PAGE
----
HomeNewsBriefForced Displacement in Mexico Due to Drug Cartel Violence: IDMC
BRIEF

Forced Displacement in Mexico Due to Drug Cartel Violence: IDMC

10 FEB 2012 BY INSIGHT CRIME EN

The December 2010 report by the Norwegian Refugee Council's Internal Displacement Monitoring Centre (IDMC) looks at drug cartel violence in Mexico's northern states and the resulting displacements it has caused.

According to the report, the problem of forced displacement in Mexico is often ignored, thus making figures hard to come by. However, it estimates that over 200,000 have been displaced in northern Mexico with half of them crossing the border to seek refuge in the United States.

Focusing on Ciudad Juarez and Valle de Juáaez in Chihuahua, and Ciudad Mier in Tamaulipas, the report attempts to distinguish displacement from other potential motivating factors such as economic migration flows. Despite economic-related reasons for large numbers of people leaving certain areas in the north, at least 230,000 people fled Ciudad Juarez alone between 2007 and 2009. Half of these became internally displaced persons (IDPs), moving to neighboring Mexican states for safety.

The report concludes that alongside efforts to curb cartel violence, the state must seek to protect IDPs through a series of property rights measures for the victims' land, housing and property that they have abandoned. It should also, for exmaple in the case of Tamaulipas, impose contingency measures that ensure integration for IDPs in the area they have been forcibly displaced to. These include ensuring access to schools for children, work opportunities for adults and access to public services.

Despite the primary importance of the Mexican state in facilitating these measures, responsibility does not rest solely on its shoulders:

...international agencies with protection mandates already present in the country should seek to cooperate with the government to investigate the full extent of forced displacement, provide protection and assistance, and promote durable solutions for those forcibly displaced.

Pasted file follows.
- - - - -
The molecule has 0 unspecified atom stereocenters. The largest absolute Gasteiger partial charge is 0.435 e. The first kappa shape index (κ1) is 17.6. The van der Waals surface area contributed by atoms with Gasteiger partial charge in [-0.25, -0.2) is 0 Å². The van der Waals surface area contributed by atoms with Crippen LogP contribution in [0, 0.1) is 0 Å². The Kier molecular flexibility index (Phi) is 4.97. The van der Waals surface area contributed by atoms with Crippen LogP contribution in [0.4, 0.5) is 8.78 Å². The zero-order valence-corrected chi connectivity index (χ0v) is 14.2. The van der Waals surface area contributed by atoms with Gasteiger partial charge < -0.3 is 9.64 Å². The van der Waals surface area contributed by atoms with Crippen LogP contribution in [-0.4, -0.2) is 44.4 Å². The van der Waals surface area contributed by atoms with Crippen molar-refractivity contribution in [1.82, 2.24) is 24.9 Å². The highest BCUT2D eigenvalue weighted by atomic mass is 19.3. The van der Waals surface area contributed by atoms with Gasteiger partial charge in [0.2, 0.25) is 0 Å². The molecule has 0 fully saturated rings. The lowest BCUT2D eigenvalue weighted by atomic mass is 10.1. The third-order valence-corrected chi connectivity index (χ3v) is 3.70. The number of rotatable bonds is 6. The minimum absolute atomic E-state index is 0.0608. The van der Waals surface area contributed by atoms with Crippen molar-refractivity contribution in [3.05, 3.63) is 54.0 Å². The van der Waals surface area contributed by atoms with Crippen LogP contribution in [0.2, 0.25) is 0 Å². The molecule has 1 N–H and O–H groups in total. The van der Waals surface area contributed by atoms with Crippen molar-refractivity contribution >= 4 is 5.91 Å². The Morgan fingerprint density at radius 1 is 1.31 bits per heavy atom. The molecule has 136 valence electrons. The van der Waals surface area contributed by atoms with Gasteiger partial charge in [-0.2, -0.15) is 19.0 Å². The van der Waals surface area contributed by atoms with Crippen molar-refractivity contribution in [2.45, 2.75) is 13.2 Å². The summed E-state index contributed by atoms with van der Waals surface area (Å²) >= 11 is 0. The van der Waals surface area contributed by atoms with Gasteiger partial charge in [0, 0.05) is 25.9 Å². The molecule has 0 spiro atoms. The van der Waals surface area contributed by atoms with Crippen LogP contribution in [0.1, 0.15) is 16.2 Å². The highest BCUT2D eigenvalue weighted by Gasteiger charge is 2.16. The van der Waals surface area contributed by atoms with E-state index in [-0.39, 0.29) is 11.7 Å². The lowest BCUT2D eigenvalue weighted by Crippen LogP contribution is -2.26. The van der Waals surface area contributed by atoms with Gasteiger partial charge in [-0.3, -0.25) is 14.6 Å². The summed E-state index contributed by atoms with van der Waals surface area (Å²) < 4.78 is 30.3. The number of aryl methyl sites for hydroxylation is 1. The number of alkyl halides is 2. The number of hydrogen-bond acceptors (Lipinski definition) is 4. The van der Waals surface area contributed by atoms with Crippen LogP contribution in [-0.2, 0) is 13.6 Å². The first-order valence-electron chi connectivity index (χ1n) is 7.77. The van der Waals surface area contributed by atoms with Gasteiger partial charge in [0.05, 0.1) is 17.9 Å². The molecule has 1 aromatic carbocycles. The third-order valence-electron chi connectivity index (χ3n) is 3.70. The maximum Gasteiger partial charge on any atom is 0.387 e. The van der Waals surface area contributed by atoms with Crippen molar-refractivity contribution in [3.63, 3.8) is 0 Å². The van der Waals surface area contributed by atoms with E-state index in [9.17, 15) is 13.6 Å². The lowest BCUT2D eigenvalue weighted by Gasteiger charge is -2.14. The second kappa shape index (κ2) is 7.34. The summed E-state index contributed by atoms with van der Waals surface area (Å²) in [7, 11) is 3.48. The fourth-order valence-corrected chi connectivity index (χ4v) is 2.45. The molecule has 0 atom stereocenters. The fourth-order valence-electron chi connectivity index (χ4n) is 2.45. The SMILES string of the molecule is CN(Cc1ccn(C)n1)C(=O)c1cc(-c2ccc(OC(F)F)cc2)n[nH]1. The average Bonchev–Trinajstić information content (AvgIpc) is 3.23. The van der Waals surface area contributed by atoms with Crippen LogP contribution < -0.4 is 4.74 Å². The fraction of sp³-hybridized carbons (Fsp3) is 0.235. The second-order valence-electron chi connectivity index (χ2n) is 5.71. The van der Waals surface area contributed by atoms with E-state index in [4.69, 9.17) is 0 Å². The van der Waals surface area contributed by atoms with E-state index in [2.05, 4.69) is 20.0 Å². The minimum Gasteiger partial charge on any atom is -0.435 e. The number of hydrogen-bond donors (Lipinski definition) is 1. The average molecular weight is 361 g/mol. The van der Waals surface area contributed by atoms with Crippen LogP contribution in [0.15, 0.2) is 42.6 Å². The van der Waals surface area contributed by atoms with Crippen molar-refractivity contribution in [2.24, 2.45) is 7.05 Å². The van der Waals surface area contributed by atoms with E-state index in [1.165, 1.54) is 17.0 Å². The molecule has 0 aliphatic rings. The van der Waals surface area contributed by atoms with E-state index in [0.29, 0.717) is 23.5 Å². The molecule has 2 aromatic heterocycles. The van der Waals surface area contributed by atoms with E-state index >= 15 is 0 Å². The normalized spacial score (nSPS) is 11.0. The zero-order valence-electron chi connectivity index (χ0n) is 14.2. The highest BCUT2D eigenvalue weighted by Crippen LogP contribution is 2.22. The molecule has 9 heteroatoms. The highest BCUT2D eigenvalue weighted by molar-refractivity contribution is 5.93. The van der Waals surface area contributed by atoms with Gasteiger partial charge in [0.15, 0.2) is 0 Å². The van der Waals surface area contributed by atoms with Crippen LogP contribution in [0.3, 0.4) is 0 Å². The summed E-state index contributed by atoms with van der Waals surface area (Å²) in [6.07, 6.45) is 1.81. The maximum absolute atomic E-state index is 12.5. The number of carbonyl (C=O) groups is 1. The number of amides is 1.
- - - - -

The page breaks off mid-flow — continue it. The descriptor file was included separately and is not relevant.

Click here to read the full report (pdf).

Haga clic aqui para leer el informe en español (pdf).

share icon icon icon

Was this content helpful?

We want to sustain Latin America’s largest organized crime database, but in order to do so, we need resources.

DONATE

What are your thoughts? Click here to send InSight Crime your comments.

We encourage readers to copy and distribute our work for non-commercial purposes, with attribution to InSight Crime in the byline and links to the original at both the top and bottom of the article. Check the Creative Commons website for more details of how to share our work, and please send us an email if you use an article.

Was this content helpful?

We want to sustain Latin America’s largest organized crime database, but in order to do so, we need resources.

DONATE

About InSight Crime

LA ORGANIZACIÓN

Extensive Coverage of our Chronicles of a Cartel Bodyguard

23 SEP 2022

Our recent investigation, A Cartel Bodyguard in Mexico’s 'Hot Land', has received extensive media coverage.

THE ORGANIZATION

InSight Crime, American University Host Illegal Fishing Panel

19 SEP 2022

InSight Crime and the Center for Latin American & Latino Studies (CLALS) at American University discussed the findings of a joint investigation on IUU fishing at a September 9 conference.

THE ORGANIZATION

Impact on the Media Landscape

9 SEP 2022

InSight Crime’s first investigation on the Dominican Republic made an immediate impact on the Dominican media landscape, with major news outlets republishing and reprinting our findings, including in …

THE ORGANIZATION

InSight Crime Sharpens Its Skills

2 SEP 2022

Last week, the InSight Crime team gathered for our annual retreat in Colombia, where we discussed our vision and strategy for the next 12 months.  During the week, we also learned how to…

THE ORGANIZATION

Colombia’s Fragile Path to Peace Begins to Take Shape

26 AUG 2022

InSight Crime is charting the progress of President Gustavo Petro’s agenda as he looks to revolutionize Colombia’s security policy, opening dialogue with guerrillas, reforming the military and police, and…